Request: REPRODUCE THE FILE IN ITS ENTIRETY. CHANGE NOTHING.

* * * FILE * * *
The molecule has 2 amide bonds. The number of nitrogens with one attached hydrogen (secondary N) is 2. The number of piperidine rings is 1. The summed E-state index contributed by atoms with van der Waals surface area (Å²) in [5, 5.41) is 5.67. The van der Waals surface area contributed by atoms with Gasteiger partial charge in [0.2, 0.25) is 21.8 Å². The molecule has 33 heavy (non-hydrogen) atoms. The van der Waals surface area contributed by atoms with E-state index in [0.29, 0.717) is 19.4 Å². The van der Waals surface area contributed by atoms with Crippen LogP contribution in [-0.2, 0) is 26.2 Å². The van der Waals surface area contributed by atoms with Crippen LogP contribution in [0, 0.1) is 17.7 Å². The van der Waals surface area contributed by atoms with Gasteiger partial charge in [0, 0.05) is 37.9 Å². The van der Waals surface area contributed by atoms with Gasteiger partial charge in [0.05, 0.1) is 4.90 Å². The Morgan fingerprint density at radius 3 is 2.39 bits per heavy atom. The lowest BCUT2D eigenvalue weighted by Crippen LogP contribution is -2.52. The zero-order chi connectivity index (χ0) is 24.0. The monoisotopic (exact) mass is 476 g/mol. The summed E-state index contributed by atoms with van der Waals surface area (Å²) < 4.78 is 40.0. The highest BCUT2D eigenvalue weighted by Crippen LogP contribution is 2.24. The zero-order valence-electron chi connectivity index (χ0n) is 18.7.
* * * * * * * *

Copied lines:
The molecule has 2 amide bonds. The number of nitrogens with one attached hydrogen (secondary N) is 2. The number of piperidine rings is 1. The summed E-state index contributed by atoms with van der Waals surface area (Å²) in [5, 5.41) is 5.67. The van der Waals surface area contributed by atoms with Gasteiger partial charge in [0.2, 0.25) is 21.8 Å². The molecule has 33 heavy (non-hydrogen) atoms. The van der Waals surface area contributed by atoms with E-state index in [0.29, 0.717) is 19.4 Å². The van der Waals surface area contributed by atoms with Crippen LogP contribution in [-0.2, 0) is 26.2 Å². The van der Waals surface area contributed by atoms with Crippen LogP contribution in [0, 0.1) is 17.7 Å². The van der Waals surface area contributed by atoms with Gasteiger partial charge in [0, 0.05) is 37.9 Å². The van der Waals surface area contributed by atoms with Gasteiger partial charge in [0.05, 0.1) is 4.90 Å². The Morgan fingerprint density at radius 3 is 2.39 bits per heavy atom. The lowest BCUT2D eigenvalue weighted by Crippen LogP contribution is -2.52. The zero-order chi connectivity index (χ0) is 24.0. The monoisotopic (exact) mass is 476 g/mol. The summed E-state index contributed by atoms with van der Waals surface area (Å²) < 4.78 is 40.0. The highest BCUT2D eigenvalue weighted by Crippen LogP contribution is 2.24. The zero-order valence-electron chi connectivity index (χ0n) is 18.7.